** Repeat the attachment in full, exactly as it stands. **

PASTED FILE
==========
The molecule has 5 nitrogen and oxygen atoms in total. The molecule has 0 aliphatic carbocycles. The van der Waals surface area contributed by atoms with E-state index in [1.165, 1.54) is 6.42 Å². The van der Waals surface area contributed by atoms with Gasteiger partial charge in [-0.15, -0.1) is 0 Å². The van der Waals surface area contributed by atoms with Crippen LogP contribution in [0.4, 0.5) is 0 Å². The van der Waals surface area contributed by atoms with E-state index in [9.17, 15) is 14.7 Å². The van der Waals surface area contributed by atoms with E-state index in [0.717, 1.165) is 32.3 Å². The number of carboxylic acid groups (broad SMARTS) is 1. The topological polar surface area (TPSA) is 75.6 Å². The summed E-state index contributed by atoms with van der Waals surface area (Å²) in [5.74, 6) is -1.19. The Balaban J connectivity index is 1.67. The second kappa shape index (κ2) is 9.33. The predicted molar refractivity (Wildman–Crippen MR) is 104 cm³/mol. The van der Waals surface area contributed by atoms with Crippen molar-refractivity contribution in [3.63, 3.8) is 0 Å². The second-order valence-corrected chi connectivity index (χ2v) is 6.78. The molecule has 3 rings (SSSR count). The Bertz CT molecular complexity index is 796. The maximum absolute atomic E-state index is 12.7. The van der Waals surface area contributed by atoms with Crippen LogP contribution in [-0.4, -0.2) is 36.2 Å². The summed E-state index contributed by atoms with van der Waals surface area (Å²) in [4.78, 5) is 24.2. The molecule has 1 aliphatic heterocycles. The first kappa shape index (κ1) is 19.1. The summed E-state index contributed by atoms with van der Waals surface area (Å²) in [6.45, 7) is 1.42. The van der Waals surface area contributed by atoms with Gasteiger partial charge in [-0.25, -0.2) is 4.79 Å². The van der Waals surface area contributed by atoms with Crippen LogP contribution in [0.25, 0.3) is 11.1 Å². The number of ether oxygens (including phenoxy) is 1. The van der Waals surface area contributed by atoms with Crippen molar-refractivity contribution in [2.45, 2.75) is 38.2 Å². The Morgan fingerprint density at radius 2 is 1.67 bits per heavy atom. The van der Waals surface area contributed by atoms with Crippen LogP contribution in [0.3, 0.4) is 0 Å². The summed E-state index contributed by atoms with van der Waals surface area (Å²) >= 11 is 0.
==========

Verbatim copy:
The molecule has 5 nitrogen and oxygen atoms in total. The molecule has 0 aliphatic carbocycles. The van der Waals surface area contributed by atoms with E-state index in [1.165, 1.54) is 6.42 Å². The van der Waals surface area contributed by atoms with Gasteiger partial charge in [-0.15, -0.1) is 0 Å². The van der Waals surface area contributed by atoms with Crippen LogP contribution in [0.4, 0.5) is 0 Å². The van der Waals surface area contributed by atoms with E-state index in [9.17, 15) is 14.7 Å². The van der Waals surface area contributed by atoms with E-state index in [0.717, 1.165) is 32.3 Å². The number of carboxylic acid groups (broad SMARTS) is 1. The topological polar surface area (TPSA) is 75.6 Å². The summed E-state index contributed by atoms with van der Waals surface area (Å²) in [5.74, 6) is -1.19. The Balaban J connectivity index is 1.67. The second kappa shape index (κ2) is 9.33. The predicted molar refractivity (Wildman–Crippen MR) is 104 cm³/mol. The van der Waals surface area contributed by atoms with Crippen molar-refractivity contribution in [3.63, 3.8) is 0 Å². The second-order valence-corrected chi connectivity index (χ2v) is 6.78. The molecule has 3 rings (SSSR count). The Bertz CT molecular complexity index is 796. The maximum absolute atomic E-state index is 12.7. The van der Waals surface area contributed by atoms with Crippen LogP contribution in [-0.4, -0.2) is 36.2 Å². The summed E-state index contributed by atoms with van der Waals surface area (Å²) in [4.78, 5) is 24.2. The molecule has 1 aliphatic heterocycles. The first kappa shape index (κ1) is 19.1. The summed E-state index contributed by atoms with van der Waals surface area (Å²) in [6.45, 7) is 1.42. The van der Waals surface area contributed by atoms with Gasteiger partial charge in [-0.25, -0.2) is 4.79 Å². The van der Waals surface area contributed by atoms with Crippen LogP contribution in [0.25, 0.3) is 11.1 Å². The number of ether oxygens (including phenoxy) is 1. The van der Waals surface area contributed by atoms with Crippen molar-refractivity contribution in [2.45, 2.75) is 38.2 Å². The Morgan fingerprint density at radius 2 is 1.67 bits per heavy atom. The van der Waals surface area contributed by atoms with Crippen LogP contribution in [0.3, 0.4) is 0 Å². The summed E-state index contributed by atoms with van der Waals surface area (Å²) >= 11 is 0.